That was unwise.
Booker has been playing against that type of “junk defense” for years, a trap far beyond the three-point line that forces Booker to make the right pass. He’s had that down for quite a while and Suns shooters were ready to knock down open looks. From the jump, with Ayton’s rolls and those two attacking the basket, the Lakers were completely fine helping off Mikal Bridges and Jae Crowder.
Those two responded by combining for 34 points and seven three-pointers. The Suns as a team overall made 16 on the night.
Watch how Booker cruises through to fire a laser right into Bridges’ shooting pocket at the close of the first half:
The Suns were up seven at the half, and while the Lakers showed their elite form by consistently hanging around, they were never truly threatening.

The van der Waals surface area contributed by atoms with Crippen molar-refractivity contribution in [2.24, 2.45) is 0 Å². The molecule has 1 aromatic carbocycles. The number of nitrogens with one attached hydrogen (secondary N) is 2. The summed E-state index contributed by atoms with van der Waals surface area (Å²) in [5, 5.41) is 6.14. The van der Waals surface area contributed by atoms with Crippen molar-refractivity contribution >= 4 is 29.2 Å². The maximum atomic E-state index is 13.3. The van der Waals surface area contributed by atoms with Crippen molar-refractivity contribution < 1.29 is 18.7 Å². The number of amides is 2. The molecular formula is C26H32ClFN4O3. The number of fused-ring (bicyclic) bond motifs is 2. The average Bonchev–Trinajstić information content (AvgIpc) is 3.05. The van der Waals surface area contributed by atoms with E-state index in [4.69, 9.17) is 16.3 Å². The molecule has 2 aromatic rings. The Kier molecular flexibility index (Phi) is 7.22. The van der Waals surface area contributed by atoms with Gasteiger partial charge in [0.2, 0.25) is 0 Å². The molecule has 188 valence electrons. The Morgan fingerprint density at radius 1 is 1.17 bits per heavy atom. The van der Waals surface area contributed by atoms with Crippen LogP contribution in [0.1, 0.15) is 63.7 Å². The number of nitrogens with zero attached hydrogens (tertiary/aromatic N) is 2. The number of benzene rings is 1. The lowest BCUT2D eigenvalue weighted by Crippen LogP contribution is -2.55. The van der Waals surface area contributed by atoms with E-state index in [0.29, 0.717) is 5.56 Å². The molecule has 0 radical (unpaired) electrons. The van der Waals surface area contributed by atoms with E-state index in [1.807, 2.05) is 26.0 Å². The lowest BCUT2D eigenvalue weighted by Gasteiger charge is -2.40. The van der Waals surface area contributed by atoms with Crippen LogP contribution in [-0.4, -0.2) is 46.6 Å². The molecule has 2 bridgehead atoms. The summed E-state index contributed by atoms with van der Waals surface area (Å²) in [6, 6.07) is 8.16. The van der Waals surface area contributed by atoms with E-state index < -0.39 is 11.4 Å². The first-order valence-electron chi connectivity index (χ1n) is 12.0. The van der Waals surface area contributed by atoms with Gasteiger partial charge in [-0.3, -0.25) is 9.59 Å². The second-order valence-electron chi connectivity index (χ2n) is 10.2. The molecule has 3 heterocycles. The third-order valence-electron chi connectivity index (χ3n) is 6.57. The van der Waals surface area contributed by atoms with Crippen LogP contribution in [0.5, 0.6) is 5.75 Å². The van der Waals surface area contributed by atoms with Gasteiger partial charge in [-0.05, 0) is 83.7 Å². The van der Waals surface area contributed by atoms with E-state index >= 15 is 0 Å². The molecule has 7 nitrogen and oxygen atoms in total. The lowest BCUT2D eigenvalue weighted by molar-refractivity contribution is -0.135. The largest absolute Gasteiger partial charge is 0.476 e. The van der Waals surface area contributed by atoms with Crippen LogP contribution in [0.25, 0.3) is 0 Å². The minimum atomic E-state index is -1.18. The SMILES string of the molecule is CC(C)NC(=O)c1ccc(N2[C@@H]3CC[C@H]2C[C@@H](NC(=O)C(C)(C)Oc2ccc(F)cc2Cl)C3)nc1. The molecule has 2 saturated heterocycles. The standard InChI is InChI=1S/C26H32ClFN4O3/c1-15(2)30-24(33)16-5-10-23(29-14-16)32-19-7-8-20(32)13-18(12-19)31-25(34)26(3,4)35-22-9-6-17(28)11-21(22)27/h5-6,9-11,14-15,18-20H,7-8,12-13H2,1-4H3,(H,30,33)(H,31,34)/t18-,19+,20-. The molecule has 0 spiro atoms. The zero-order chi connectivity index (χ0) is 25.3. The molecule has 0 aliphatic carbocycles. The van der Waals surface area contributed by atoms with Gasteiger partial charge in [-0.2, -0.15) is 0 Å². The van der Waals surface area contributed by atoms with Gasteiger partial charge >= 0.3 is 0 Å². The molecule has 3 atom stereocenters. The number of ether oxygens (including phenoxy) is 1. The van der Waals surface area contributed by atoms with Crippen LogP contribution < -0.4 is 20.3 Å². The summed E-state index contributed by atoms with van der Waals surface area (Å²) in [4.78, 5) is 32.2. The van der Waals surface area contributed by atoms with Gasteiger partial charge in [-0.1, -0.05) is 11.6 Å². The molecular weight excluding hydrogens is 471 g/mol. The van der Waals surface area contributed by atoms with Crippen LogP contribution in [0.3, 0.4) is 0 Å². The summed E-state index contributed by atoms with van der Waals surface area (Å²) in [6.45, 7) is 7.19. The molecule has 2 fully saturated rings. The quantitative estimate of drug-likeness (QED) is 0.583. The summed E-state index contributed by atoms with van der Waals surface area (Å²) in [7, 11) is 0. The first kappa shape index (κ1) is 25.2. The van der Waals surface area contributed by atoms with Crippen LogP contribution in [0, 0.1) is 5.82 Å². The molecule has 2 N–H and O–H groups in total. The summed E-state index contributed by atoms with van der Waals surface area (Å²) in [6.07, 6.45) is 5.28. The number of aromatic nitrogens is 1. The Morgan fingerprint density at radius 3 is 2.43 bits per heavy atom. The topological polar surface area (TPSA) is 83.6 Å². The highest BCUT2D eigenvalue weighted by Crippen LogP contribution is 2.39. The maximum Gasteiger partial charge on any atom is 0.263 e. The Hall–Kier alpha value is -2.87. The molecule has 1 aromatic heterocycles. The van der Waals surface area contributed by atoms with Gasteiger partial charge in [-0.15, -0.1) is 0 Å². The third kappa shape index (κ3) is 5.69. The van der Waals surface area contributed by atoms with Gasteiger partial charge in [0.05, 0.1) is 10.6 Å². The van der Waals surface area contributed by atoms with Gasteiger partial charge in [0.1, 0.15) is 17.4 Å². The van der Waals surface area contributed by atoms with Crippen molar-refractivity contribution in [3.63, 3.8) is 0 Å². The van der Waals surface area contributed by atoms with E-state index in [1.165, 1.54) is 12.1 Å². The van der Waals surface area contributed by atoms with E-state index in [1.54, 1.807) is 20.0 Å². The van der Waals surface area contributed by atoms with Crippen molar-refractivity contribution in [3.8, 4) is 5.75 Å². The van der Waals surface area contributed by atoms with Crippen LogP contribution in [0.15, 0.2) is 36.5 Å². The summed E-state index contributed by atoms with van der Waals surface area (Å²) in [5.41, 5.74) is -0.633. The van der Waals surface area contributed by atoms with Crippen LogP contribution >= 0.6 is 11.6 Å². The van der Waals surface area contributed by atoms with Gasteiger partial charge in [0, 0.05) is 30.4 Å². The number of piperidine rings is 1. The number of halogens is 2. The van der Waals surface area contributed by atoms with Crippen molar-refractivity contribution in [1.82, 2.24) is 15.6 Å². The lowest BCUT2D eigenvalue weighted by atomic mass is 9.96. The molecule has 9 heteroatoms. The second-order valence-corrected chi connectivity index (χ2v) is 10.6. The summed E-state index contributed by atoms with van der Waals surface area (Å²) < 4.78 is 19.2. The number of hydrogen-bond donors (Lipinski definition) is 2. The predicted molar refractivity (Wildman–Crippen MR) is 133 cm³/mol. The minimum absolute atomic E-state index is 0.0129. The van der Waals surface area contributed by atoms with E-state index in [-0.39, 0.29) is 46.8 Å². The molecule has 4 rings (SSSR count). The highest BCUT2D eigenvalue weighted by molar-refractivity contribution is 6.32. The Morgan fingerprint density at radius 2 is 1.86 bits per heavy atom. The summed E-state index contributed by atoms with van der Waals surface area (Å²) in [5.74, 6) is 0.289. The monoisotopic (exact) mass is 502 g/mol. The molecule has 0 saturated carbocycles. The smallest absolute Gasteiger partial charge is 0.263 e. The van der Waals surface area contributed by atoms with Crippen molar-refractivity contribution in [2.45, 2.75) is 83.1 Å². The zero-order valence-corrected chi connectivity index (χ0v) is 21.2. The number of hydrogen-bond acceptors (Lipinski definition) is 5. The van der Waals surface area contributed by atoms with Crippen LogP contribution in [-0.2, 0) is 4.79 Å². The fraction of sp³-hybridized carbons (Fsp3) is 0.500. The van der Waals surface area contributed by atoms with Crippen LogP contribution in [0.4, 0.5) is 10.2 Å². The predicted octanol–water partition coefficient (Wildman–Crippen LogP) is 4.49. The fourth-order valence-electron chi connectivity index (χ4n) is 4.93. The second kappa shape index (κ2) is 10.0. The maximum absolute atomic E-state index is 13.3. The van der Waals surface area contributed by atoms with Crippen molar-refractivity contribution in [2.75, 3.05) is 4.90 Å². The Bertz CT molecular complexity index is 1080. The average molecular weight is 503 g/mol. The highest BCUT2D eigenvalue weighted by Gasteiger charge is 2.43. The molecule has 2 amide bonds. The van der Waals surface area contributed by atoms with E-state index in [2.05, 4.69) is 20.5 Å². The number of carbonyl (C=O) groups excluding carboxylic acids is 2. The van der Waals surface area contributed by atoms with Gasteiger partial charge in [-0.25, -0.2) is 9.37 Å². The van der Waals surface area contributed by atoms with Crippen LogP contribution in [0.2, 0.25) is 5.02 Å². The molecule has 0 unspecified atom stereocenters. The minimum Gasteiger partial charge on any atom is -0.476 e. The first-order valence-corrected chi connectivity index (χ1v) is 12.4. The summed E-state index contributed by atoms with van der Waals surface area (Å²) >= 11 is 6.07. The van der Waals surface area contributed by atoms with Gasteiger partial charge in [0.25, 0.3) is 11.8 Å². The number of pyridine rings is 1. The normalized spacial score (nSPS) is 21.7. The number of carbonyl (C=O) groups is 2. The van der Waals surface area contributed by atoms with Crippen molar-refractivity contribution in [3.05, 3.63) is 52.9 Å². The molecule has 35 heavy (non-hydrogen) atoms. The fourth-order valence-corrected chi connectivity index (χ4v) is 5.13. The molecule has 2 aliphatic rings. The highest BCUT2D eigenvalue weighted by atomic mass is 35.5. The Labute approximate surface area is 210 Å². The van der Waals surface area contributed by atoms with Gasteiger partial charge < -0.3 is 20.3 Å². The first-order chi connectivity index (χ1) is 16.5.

Before Booker was tossed, he had 17 points, three rebounds, six assists and three steals in 24 minutes.
Yes, three steals, which takes us to the Suns’ tremendous help defense throughout the night.
Crowder, who is often critical after games on the details like help defense, nodded along when praise was delivered to the team’s performance in that area.
There were over a dozen possessions like this one below, where Cam Johnson is helping contain two different drives as the rim protector before making the key play on the ball.
Check out Booker here stepping in!
After Booker’s exit, an awful decision by the referees, that defense didn’t let up. Wing Abdel Nader had a terrific second half. He had three blocks to go along with eight points, three rebounds, an assist and a steal.
Here was Nader’s first from earlier in the game, another moment of secondary rim protection: